Most of human history is prehistory. Of the 200,000 or more years that humans have spent on Earth, only a tiny fraction have been recorded in writing. Even in our own little sliver of geologic time, the 12,000 years of the Holocene, whose warm weather and relatively stable climate incubated the birth of agriculture, cities, states, and most of the other hallmarks of civilisation, writing has been more the exception than the rule.
The manufacture of bronze required two metals – copper and tin – which necessitated long-distance trade. Agents from the temple cities of Mesopotamia spread far and wide to acquire copper and tin, reaching all the way east to Afghanistan and north to the Russian steppes. They took with them new ideas about property, wealth and war. Meanwhile, in the steppes, someone had domesticated the horse. Wild horses were native to the plains of southern Russia. In cold weather, they knew how to kick up snow to get at grass, making them a perfect reserve (meat) animal for winter. Only later did someone realise that horses could be ridden, and yoked, to pull wagons and plows. Bronze enlarged the world, tying different parts of Eurasia together in a network of trade. The horse shrunk it down, enabling a new, mobile lifestyle. The Proto-Indo-Europeans were the chief beneficiaries of these innovations.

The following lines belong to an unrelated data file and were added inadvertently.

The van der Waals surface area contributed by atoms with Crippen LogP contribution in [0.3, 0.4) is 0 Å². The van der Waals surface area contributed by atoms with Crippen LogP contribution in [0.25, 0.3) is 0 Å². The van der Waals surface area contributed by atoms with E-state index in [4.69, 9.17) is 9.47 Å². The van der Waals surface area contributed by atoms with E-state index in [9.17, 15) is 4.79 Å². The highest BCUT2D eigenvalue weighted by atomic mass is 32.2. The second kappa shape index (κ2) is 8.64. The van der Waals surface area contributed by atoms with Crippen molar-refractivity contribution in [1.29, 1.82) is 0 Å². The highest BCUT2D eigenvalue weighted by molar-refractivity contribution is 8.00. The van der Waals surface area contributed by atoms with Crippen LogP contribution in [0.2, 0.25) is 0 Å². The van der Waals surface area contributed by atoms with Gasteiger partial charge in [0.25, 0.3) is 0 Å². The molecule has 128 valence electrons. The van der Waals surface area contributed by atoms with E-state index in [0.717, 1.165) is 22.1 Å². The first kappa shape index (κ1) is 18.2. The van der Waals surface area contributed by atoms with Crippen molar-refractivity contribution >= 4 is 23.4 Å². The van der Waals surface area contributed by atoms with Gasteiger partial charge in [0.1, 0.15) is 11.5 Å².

Paleogenetics is helping to solve the great mystery of prehistory: how did humans spread out over the earth?